The mid-day surface temperature on Mercury rises to about 700K (803°F; 428°C), while the mid-nighttime temperature falls to 100K (-279.4°F; -173°C). This temperature variation, the largest experienced by any planet in the solar system, is due to the fact that Mercury has essentially no insulating atmosphere.
The main reason that Mercury does not have a distinctive atmosphere is that it is small and because it is close to the Sun. Mercury's small radius indicates that it has a low escape velocity, just 2.5 mi (4.2 km)/sec. Mariner 10 did detect a very thin atmosphere of hydrogen and helium on Mercury. It is believed, however, that Mercury's wispy atmosphere is composed of atoms that have been temporarily captured from the solar wind. Ground-based observations have found that a sodium and potassium atmosphere exists on the daylight side of Mercury. These atoms are probably released through the interaction of ultraviolet radiation with surface rocks.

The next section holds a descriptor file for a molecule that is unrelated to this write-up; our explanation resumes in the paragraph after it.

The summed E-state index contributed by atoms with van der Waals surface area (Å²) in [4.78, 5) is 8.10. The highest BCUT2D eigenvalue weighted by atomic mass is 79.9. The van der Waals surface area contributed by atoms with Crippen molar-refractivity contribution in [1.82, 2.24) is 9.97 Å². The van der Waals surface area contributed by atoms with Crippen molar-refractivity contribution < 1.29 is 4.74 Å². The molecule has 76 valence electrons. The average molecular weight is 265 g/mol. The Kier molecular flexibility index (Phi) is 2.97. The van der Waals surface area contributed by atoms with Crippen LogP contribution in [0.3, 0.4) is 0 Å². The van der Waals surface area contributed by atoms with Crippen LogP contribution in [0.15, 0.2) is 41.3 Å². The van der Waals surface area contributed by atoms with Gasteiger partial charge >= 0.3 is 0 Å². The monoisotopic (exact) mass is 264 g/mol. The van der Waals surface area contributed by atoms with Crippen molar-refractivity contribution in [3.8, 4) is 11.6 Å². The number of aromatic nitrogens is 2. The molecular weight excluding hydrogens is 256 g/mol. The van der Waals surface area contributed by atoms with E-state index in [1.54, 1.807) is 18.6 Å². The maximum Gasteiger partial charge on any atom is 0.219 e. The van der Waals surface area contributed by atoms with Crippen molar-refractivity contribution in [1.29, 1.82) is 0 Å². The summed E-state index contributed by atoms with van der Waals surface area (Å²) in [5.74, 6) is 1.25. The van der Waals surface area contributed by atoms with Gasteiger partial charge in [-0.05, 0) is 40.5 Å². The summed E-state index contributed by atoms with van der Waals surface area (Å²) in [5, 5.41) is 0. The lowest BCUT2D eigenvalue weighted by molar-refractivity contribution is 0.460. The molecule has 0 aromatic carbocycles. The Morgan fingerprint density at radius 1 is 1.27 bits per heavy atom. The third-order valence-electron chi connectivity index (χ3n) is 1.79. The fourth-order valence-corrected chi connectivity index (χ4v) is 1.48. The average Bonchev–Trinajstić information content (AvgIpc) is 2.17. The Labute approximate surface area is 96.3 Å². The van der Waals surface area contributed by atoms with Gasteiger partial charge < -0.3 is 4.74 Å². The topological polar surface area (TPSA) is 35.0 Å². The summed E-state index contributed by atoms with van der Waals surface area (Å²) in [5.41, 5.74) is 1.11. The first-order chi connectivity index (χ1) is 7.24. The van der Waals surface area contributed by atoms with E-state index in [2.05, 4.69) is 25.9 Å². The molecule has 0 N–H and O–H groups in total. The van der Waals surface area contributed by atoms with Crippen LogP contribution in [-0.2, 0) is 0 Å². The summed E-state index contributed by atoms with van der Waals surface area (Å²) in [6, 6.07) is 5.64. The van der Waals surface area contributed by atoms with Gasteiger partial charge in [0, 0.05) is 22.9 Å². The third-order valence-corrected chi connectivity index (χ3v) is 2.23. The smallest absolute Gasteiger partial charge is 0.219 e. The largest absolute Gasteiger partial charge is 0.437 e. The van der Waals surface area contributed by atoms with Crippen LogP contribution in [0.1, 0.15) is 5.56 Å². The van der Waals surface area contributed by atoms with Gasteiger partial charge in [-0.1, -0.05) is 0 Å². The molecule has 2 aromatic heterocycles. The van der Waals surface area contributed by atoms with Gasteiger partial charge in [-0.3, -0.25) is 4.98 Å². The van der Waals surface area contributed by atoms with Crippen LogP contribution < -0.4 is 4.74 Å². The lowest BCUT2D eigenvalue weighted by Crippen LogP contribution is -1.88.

See also Doppler effect.
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Martin Beech David T. King, Jr.